It’s then important to know what their likely answers might be and to have your responses prepared. The most common answers are that they would live on their spouse’s income, use savings or debt, get help from friends and family, or use government assistance. Smart use of data can help you make the case for the importance of having short and long term disability insurance coverage.

    The most commonly heard answers are inadequate as long term solutions. When both spouses work, it’s typically because they need both incomes. The Council for Enterprise Development reports that 44 percent of Americans are living with less than $5,887 in savings for a family of four. Since 56 percent of Americans currently have subprime credit, if emergencies arise, many people are forced to resort to high interest debt from credit cards or payday loans. Most working consumers couldn’t afford to support a friend or family member and still meet their own obligations. And even if they qualified for government assistance, most could not maintain their lifestyle on SSDI alone.

    Once you have agreement about the importance of income, the next step is to demonstrate that the risk is too high to ignore. This is more difficult, especially with data alone. While we have an abundance of statistics on this topic-and a good place to start is the CDA’s calculator at whatsmypdq.org-the real key to a connection is to create context, to tell a story, and to relate with an individual about things that matter to him.

    That’s why we have insurance-to protect what’s important to us-whether it’s our home, our car, our health, our lifestyle or our livelihood. The very best financial professionals are able to show their passion for their product by telling stories that bring their message to life in a way that data alone cannot. Most of us know someone who’s had chronic back pain, cancer or depression. The CDA consumer survey showed that almost one in three people who have disability insurance cite “knowing someone who was disabled” as a primary reason for owning it.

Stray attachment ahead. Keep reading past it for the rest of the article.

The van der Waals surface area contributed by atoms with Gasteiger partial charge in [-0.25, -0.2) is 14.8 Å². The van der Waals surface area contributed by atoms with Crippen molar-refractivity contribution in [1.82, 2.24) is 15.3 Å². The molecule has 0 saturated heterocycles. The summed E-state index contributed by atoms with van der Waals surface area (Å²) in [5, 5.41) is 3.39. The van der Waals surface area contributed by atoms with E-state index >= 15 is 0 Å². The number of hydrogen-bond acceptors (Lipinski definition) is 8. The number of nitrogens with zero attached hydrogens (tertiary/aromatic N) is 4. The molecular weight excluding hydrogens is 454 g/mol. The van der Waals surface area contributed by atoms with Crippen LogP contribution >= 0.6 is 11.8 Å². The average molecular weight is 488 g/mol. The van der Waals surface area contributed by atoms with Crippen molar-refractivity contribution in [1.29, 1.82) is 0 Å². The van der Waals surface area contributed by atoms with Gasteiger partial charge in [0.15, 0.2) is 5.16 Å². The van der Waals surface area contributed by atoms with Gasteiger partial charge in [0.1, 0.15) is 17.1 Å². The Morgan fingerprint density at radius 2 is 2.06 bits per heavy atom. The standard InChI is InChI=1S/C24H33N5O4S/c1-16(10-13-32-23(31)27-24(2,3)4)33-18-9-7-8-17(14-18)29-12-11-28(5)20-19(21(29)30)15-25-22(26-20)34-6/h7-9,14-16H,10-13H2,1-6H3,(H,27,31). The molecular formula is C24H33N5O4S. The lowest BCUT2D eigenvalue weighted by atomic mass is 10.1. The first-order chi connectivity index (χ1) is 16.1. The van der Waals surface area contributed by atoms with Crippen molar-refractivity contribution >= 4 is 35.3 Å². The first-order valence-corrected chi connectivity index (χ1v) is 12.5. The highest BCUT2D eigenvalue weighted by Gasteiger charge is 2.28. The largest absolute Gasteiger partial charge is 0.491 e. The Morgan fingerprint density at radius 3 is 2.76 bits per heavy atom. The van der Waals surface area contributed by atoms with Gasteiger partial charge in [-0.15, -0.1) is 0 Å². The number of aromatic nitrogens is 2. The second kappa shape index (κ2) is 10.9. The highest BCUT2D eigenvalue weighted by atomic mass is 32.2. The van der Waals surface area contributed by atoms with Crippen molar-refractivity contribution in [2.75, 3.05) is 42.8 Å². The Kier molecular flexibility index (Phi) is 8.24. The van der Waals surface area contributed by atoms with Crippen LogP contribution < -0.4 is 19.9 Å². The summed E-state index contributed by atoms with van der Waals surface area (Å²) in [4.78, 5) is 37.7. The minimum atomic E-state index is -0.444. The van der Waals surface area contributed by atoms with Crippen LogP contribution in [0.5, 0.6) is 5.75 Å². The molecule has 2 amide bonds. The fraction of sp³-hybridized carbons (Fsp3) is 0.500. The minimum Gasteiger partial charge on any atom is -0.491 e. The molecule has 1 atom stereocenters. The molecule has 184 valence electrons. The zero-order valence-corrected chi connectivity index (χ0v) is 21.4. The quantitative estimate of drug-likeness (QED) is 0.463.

The final step is the easy part: Narrow down their options and show them the right solution(s). If you can take away some of the uncertainty, it’ll be that much easier for them to make buying decisions.

    Jackson: One of the tools we use to assist brokers is a lifestyle protection program. The idea is to relate costs of other insurable risks to that of insuring one’s income. Comparing the cost of insuring your cars, your house and medical insurance with that of insuring your income is enlightening. Most families spend thousands of dollars every year to insure their home and cars, and the cost of health insurance dwarfs both of these costs. Many clients can insure their income for a fraction of the costs of insuring the above risks.

    To clearly define the dollar value of the risk of disability, do a simple capitalization of income calculation. A 40-year-old client earning $100,000 per year has a future income stream of at least $2,500,000 to protect. The loss of that income stream without income protection leaves your client in a devastating financial condition.

    Real life stories of the impact of a disabling event on people’s lives are particularly compelling. The impact of a severe disability is felt by more than just the person disabled-it is felt by their whole family. If you do not personally know of a real life story, we can bring many to your attention.

    Ondack: Offer an income protection review. Whether clients or prospects have any coverage in place or not, it’s a way to start the conversation and help them think about an area of their financial strategy that they may not have previously considered.

    Petersen: Again, there is no magic bullet. However, as a successful producer, use the same techniques that work for your life, annuity, LTCI or medical sales.

    Explaining the need each and every time is critical! My wife, a yacht broker, once told me that people buy boats when they feel “comfortable.” She always found that answering questions, getting information and constantly chatting about a boat is what sells. Not price. People have a hard time imagining themselves disabled. They then, in turn, think about the cost of the premium and what they perceive as their “chances.”

    First, refer to DI as income protection. With the economy having been in shambles for a number of years, people can relate to reduced income. Relate this to the fact that even in the best of times, income loss can still occur.

    Second, share stories. Most disabilities are not obvious. The wheelchair is obvious. The MS, degenerative eyesight, heart valve issues, PTSD are not as obvious. Also, don’t forget the beer truck-the unexpected accident. Point out that a disability does not have to be permanent to be financially ruinous. Sharing stories is key! If you don’t have one of your own, share mine! Or someone else’s!